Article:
Wednesday, February 3, 2016

What I Read in December 2015 Part VI

What I Read in December 2015 Part VI ...

The Secret Life of Anna Blanc by Jennifer Kincheloe -- Historical Mystery/Romance 

The Secret Life of Anna Blanc Wealthy socialite Anna Blanc is tired of living under the tyrannical thumb of her father. It's 1907 in Los Angeles not Europe in the Middle Ages. She's read unsuitable books and asked her father for things to make her happy but without success. Her only recourse is to run away. Enter Louis Taylor, her soon-to-be husband, if they can make it to Las Vegas without her father finding out. The elopement is semi-successful - Anna manages a wedding but unfortunately the marriage is annulled faster than she can discover the secrets of married life. Anna resolves to try again to do all she can to escape, but under strict chaperonage, it's difficult to do. She finally manages to take a job as a police matron. The job is difficult - Anna is hardly qualified- and the men are mostly rude and crude. When she discovers a vital clue in the deaths of a number of prostitutes and urges the police to take her seriously. It seems no one cares what happens to prostitutes. The police are focused on catching the Boyle Heights Rape Fiend with Anna's assistance. Anna is put on duty under cover with her antagonist, Joe Singer, the police chief's son. In the name of police duty, Anna pretends to be his sweetheart and kisses Joe. The kiss sends her body tingling in the nether regions and makes her head spin. She never knew kissing could be so delightful. If only her new fiance would kiss her now and again. She's certain she'll learn to love him once they're married and she'll even give up police work, but she does like Joe immensely. What's the difference between liking someone immensely and loving someone? Will she have the chance to find out? If her father and fiance find out about her job and Joe, they'll lock her up and throw away the key. There's also a murderer and a rape fiend on the loose. Can she solve the crimes before her wedding?

I had mixed feelings about this book. The plot was compelling and I never guessed who the rape field or murderer was. I suspected the same thing as Anna did towards the end but the author threw in a delightful twist that turned what I/Anna thought on it's head. I thought the rape fiend plot was too much of an aside and the novel could have been trimmed a bit. There's a bit too much of dead bodies, visiting brothels and passionate kissing scenes that pad the novel. I also really wanted to know what happened to one of the villains and what the law actually was for that sort of thing. Yes it's a terrible terrible thing to do but I wonder whether that person would be hanged or get off with a jail sentence. I'm not marking this book as clean or kisses only though technically it is. There's a lot of racy dialogue, passionate kissing scenes, a rape fiend, a frank sentence describing treatment for hysteria, visits to brothels, and violence. I can nitpick a few things that weren't around yet in 1907 but the author does acknowledge this in the beginning of her book so she's forgiven. The author did an amazing job researching 1907 Los Angeles and wove the details seamlessly into the story. However, I have no frame of reference for Los Angeles and would have liked to see a map or have the story set in New York, Boston or London but that's because I've been to those cities and am familiar with the geography.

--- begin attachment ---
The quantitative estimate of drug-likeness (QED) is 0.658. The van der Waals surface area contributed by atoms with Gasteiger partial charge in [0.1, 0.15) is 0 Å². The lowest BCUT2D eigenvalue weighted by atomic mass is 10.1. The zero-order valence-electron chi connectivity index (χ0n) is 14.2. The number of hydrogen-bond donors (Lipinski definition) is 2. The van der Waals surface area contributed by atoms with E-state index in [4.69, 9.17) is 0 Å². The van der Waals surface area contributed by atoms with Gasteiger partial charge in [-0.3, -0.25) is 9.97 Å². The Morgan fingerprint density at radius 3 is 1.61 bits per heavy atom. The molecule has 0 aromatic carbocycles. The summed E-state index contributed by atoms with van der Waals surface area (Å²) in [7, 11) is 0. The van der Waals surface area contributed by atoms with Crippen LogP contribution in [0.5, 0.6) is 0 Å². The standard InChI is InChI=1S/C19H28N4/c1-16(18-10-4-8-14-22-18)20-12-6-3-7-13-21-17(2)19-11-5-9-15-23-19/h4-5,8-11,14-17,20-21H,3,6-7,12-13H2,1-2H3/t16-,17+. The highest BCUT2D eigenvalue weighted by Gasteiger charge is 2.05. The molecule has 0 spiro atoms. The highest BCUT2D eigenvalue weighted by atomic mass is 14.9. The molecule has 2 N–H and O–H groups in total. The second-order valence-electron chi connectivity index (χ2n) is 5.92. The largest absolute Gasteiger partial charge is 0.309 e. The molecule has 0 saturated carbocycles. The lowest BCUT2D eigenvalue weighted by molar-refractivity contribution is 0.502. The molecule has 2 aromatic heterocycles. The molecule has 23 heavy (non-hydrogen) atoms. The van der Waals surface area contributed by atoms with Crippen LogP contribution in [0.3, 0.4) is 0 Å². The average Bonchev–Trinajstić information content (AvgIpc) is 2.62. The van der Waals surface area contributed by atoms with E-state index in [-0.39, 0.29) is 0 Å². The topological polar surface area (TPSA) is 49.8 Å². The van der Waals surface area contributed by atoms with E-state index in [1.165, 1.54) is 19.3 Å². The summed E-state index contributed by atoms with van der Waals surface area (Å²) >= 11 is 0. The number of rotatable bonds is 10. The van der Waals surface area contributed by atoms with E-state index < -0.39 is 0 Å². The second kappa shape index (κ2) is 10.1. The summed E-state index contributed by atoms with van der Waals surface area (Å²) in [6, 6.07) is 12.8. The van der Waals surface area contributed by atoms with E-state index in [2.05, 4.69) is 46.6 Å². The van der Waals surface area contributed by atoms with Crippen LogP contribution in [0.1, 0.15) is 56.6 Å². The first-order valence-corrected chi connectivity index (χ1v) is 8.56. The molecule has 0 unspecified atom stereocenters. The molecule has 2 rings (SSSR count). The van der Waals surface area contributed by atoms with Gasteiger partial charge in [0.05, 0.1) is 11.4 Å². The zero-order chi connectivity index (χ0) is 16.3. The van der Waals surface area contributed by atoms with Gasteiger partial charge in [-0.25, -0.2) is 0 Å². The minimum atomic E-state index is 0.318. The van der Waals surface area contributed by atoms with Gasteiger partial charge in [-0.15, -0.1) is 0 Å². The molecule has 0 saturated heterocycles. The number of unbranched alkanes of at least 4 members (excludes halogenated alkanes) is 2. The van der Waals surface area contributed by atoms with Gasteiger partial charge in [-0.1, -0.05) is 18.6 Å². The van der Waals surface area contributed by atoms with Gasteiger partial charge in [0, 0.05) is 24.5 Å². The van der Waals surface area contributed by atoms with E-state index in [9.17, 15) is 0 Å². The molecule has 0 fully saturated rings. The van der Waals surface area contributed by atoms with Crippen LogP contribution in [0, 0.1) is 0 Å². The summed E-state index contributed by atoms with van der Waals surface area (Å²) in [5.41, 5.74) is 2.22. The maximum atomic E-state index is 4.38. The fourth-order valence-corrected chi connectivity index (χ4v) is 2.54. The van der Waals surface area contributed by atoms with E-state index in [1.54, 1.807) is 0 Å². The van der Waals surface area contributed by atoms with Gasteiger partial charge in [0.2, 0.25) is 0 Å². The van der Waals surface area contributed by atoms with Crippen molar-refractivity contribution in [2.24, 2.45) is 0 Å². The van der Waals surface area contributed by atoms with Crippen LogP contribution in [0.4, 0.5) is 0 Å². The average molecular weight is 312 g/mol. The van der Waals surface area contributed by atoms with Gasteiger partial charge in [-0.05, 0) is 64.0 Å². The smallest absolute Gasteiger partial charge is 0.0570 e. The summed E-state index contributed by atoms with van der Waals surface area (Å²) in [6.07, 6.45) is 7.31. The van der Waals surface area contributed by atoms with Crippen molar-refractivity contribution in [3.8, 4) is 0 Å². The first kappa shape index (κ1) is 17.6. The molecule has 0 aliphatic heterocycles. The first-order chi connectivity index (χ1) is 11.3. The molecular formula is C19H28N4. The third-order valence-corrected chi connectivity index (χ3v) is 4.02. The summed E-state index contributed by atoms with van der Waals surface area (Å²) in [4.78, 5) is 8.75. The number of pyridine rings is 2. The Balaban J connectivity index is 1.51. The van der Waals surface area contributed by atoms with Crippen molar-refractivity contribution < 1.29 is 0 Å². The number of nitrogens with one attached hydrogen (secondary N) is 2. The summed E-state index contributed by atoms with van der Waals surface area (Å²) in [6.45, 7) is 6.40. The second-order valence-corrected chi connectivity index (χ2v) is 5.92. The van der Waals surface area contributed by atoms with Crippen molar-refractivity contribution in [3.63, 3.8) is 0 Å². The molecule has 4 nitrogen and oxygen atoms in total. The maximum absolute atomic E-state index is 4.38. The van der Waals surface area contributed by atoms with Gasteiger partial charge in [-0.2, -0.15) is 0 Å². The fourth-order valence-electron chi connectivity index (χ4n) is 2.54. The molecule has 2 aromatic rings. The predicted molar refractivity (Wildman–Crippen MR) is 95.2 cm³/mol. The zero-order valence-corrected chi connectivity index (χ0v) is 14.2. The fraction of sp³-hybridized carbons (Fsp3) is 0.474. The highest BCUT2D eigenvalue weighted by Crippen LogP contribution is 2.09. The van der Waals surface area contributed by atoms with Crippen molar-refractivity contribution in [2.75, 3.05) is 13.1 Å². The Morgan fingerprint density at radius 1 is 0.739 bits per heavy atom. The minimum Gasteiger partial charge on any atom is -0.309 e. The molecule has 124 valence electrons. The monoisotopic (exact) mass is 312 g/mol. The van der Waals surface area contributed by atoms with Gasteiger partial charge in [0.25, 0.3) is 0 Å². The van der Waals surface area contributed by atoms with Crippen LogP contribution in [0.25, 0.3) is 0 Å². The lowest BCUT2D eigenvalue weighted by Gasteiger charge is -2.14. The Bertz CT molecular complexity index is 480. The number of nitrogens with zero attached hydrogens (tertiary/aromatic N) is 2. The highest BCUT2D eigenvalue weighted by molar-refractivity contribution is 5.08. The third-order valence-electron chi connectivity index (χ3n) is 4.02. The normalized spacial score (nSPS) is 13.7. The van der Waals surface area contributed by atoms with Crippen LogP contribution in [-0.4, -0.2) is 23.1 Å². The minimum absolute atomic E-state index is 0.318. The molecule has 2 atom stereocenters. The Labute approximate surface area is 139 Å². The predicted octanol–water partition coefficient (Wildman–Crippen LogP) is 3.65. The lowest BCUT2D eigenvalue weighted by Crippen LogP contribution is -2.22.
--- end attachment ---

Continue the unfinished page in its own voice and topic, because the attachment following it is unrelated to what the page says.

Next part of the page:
My main beef with this story is Anna! She is TSTL (too stupid to live). I cringed as I turned the pages anticipating her next madcap scheme. She's a sheltered innocent longing to break free from her gilded cage. She acts very immature for her age. Her innocence and longing for adventure don't make her a very appealing heroine. I felt like locking her up myself. I find it a bit hard to believe she could connect the dots to solve the mystery of the murdered prostitutes. I couldn't have put the clues together. I did admire her pluck and determination to solve her problems on her on. I didn't like her relationship with Joe. She strung him along and played with his emotions. He was the only central character I remotely liked but I wish more of the story had been from his point-of-view so the reader got to know him better and know what he was thinking, especially in the beginning. The rest of the male characters were so stereotypical. I find it shocking that men would be so rude and crude to women in the West as late as 1907. The West was more liberal than the East Coast in attitudes towards women. I especially hated Wolf and Snow. The only male who isn't crude is Edgar and I wondered if his refusal to kiss Anna meant something about his sexuality but that never came up. Anna longs for a Heathcliff type lover and I don't think Edgar fits the bill. He's way more like Edgar Linton.

There's a lot going on in this book and it's worth reading if you like gaslight mysteries and crime novels. Marquise and anyone who despises ditzy young heroines, you will NOT like Anna so unless you really love crime novels, skip this one.

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